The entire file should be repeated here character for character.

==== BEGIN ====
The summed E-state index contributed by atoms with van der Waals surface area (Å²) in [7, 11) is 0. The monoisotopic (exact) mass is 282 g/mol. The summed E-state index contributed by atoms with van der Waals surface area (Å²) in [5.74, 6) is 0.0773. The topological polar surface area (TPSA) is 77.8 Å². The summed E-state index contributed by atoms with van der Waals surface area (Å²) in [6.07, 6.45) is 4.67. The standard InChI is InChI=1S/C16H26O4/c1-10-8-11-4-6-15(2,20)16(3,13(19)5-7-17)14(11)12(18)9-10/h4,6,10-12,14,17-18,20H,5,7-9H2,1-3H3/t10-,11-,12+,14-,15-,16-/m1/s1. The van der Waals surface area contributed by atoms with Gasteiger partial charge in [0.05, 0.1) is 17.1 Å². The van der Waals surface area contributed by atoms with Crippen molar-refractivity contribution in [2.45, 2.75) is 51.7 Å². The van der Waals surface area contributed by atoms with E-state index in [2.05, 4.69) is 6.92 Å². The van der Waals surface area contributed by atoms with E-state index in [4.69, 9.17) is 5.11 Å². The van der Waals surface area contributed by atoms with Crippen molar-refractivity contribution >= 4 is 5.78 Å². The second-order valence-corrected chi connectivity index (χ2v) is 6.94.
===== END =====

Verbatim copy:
The summed E-state index contributed by atoms with van der Waals surface area (Å²) in [7, 11) is 0. The monoisotopic (exact) mass is 282 g/mol. The summed E-state index contributed by atoms with van der Waals surface area (Å²) in [5.74, 6) is 0.0773. The topological polar surface area (TPSA) is 77.8 Å². The summed E-state index contributed by atoms with van der Waals surface area (Å²) in [6.07, 6.45) is 4.67. The standard InChI is InChI=1S/C16H26O4/c1-10-8-11-4-6-15(2,20)16(3,13(19)5-7-17)14(11)12(18)9-10/h4,6,10-12,14,17-18,20H,5,7-9H2,1-3H3/t10-,11-,12+,14-,15-,16-/m1/s1. The van der Waals surface area contributed by atoms with Gasteiger partial charge in [0.05, 0.1) is 17.1 Å². The van der Waals surface area contributed by atoms with Crippen molar-refractivity contribution in [2.45, 2.75) is 51.7 Å². The van der Waals surface area contributed by atoms with E-state index in [2.05, 4.69) is 6.92 Å². The van der Waals surface area contributed by atoms with E-state index in [4.69, 9.17) is 5.11 Å². The van der Waals surface area contributed by atoms with Crippen molar-refractivity contribution >= 4 is 5.78 Å². The second-order valence-corrected chi connectivity index (χ2v) is 6.94.